The moral of this story is that yes, we need to bear witness to the losing and continue to show up, year after year.

    Because eventually the older, bigger guy will get weak and decrepit and you can pound the crap out of him.

  7. 7.  Alan Ashby was one of my favorites when I was a kid.
    I was a catcher, so all catchers were automatically cool, but there was more to it.
    I was also an Astros fan, and at that time, Ashby would catch, on three consecutive days:

    J.R. Richard
    Joe Niekro
    Nolan Ryan

    Even after Richard’s stroke, that’s still the Express and the Younger Brother (Knuckles and Shaved Fingertips?) in the same rotation… 70 games a year of THAT mess, plus whoever else the ‘Stros threw out there (Ashby was still there for Mike Scott’s big years).
    The hitters haaaated it, obviously — bad enough trying to hit in the Astrodome — but CATCHING it?

    Alan Ashby: quietly awesome.

  8. 8.  In those days, I’d open the pack of cards an start shoving through them, and you’d see “Blue Jays” or “Mariners” and you’d feel they were useless, almost a place holder. Seeing those teams on the cards from that era (like the ’78 one Josh shows) still makes me flinch.

  9. 9.  Could somebody post a link to that Doug Alt story? I just tried searching for it and couldn’t find it. I remember he had a little trophy on his first card indicating he was a Topps Rookie All Star (or whatever the exact designation was) and assumed he was Something Big on the rise and wanted to keep his name in mind so I could claim to have been there from the start as he rose to the heights of the game.

  10. 10.  http://slam.canoe.ca/Slam/Baseball/MLB/Toronto/2005/04/07/986237.html

    I was going to make a crack about how maybe the losing got to Ault, but then I read that story, found out what really happened, and felt depressed. I didn’t even realize that it was so close to the holidays.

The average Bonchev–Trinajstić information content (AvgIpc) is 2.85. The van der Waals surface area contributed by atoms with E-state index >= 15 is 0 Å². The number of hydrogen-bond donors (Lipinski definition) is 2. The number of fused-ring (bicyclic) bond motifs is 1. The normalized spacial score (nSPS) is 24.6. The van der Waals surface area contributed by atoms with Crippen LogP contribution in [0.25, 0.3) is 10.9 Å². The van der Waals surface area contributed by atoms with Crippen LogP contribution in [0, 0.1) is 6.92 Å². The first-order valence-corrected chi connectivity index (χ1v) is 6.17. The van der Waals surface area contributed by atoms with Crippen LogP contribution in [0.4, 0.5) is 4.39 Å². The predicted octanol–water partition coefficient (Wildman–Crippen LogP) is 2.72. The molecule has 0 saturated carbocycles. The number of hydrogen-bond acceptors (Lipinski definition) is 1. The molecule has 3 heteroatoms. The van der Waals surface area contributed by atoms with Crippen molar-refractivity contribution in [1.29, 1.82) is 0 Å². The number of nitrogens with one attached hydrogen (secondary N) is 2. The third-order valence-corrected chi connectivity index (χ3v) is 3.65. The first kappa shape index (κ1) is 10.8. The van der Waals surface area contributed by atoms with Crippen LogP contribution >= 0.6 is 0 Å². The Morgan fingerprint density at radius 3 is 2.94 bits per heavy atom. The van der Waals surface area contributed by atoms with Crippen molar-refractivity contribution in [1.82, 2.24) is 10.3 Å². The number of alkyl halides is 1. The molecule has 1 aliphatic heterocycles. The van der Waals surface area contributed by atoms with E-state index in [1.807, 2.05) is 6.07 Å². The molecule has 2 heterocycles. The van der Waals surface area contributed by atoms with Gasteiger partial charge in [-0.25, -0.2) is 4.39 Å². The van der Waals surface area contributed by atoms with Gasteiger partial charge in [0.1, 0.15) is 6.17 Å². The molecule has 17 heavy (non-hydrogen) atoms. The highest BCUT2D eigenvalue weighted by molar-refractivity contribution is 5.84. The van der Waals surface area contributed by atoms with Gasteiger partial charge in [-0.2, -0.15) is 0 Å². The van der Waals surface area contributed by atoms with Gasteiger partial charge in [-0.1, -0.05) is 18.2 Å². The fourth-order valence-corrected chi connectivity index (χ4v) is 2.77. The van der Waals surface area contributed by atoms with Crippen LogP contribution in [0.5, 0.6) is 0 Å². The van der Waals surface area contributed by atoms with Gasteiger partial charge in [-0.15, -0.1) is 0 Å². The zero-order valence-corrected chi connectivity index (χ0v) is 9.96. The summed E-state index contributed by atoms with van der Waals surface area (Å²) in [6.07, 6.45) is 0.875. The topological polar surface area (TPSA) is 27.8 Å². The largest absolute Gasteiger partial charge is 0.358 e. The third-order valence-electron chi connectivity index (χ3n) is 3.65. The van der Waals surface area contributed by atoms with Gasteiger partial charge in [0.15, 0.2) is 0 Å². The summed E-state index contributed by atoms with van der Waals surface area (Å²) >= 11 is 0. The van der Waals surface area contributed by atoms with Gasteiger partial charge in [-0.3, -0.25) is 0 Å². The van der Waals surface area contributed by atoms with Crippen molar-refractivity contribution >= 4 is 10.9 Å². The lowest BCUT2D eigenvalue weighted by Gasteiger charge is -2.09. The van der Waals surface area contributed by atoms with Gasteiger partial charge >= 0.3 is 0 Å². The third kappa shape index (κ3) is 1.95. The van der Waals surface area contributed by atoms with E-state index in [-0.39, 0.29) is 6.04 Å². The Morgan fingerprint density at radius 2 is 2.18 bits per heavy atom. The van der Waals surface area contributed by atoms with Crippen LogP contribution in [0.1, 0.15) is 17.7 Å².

11. 11.  5 Rick Honeycutt wasn’t an expansion draft guy (the Mariners traded for him during the 1977 season) but he kept going until 1997.

  12. 12.  Josh-

    There is a guy named Raol Torres writing on Bill James’ site (billjamesonline.net) who reminds me of you. Unfortunately, it’s a pay site, but if you can, you might enjoy his work.

  13. 13.  great piece:
    my sister had a series of apparently fragile hamsters in that era, and she named one of them ashby. she wasn’t a baseball fan, so the name had nothing do with the catcher. but because of the name, i very clearly remember noticing ashby’s in the paper. my grandma was serving scrambled eggs and letting her cigarette ashe get long enough to make everybody nervous, and i was looking in the LA Times box scores and, boom!, there was an ashby. i sort of followed him, vaguely, from then on. i caught, too, and when he went to houston he seemed to kill my dodgers. it seemed like three of his annual eight homers would come against us… i’d have to look it up to see if that impression is fact-based, but that’s what i remember.

  14. 14.  spudrph, I’m glad that I’m not the only one who noticed the resemblence. Roel also occasionally writes for the Hardball TImes.

  15. 15.  Got a chance to work with Alan Ashby in the Texas-Louisianna League in 1995. Very nice and knowledgable baseball man. I was partial to the expansion Mariners while my brother adopted the Jays that summer of 1977. Even at 11 years of age it was interesting to see 2 teams being built right before your eyes.

  16. 16.  But there must be in this photo evidence of a tenacious will, too.

    Is that a hint of a smirk on his face that I see?
    Eye brows slightly perked, corners of the mouth drawn in.
    Is he say’in “Go ahead – bring it – you can’t touch me …”

    7 by Wabi-sabi reinforces this belief in me.

    Great post Josh – This is why I voted for Johnny Bench.

  17. yeesh…the Ault story is right out of a Greek tragedy.
    Sad. I remember his name, for some reason, embodying those early Blue Jays.

    I was also surprised to realize that the pathetic, almost irrelevant ‘post-Seaver-trade’ Mets never quite sank to the 100 loss level. I mean, those were some dark years over at Shea.

    Apparently, in the neo-biblical seven season draught following Tom Terrific’s initial deportation,(and concurrent metaphoric End of My Childhood), the Mets lost between 94 and 99 games every single year, except, of course, the strike-shortened 1981 campaign, where they dropped 62, and were on pace (percentage-wise) to lose 97.

    Gee, I guess things weren’t so bad after all.